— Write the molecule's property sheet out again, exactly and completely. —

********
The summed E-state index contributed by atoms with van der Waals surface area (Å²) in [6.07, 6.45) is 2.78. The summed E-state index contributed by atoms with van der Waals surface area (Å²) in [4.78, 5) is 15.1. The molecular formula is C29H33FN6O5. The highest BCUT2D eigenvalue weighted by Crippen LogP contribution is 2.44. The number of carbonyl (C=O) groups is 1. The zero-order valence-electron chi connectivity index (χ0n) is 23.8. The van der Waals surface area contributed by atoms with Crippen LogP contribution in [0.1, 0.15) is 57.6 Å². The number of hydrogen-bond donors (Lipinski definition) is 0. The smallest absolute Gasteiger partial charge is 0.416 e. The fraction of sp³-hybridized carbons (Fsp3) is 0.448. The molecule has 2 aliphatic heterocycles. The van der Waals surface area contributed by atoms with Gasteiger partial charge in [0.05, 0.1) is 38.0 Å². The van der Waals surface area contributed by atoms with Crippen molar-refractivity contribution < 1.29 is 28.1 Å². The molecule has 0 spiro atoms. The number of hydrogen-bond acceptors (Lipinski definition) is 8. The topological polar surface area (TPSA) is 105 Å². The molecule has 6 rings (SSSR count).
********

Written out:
The summed E-state index contributed by atoms with van der Waals surface area (Å²) in [6.07, 6.45) is 2.78. The summed E-state index contributed by atoms with van der Waals surface area (Å²) in [4.78, 5) is 15.1. The molecular formula is C29H33FN6O5. The highest BCUT2D eigenvalue weighted by Crippen LogP contribution is 2.44. The number of carbonyl (C=O) groups is 1. The zero-order valence-electron chi connectivity index (χ0n) is 23.8. The van der Waals surface area contributed by atoms with Crippen LogP contribution in [0.1, 0.15) is 57.6 Å². The number of hydrogen-bond donors (Lipinski definition) is 0. The smallest absolute Gasteiger partial charge is 0.416 e. The fraction of sp³-hybridized carbons (Fsp3) is 0.448. The molecule has 2 aliphatic heterocycles. The van der Waals surface area contributed by atoms with Gasteiger partial charge in [0.05, 0.1) is 38.0 Å². The van der Waals surface area contributed by atoms with Crippen molar-refractivity contribution < 1.29 is 28.1 Å². The molecule has 0 spiro atoms. The number of hydrogen-bond acceptors (Lipinski definition) is 8. The topological polar surface area (TPSA) is 105 Å². The molecule has 6 rings (SSSR count).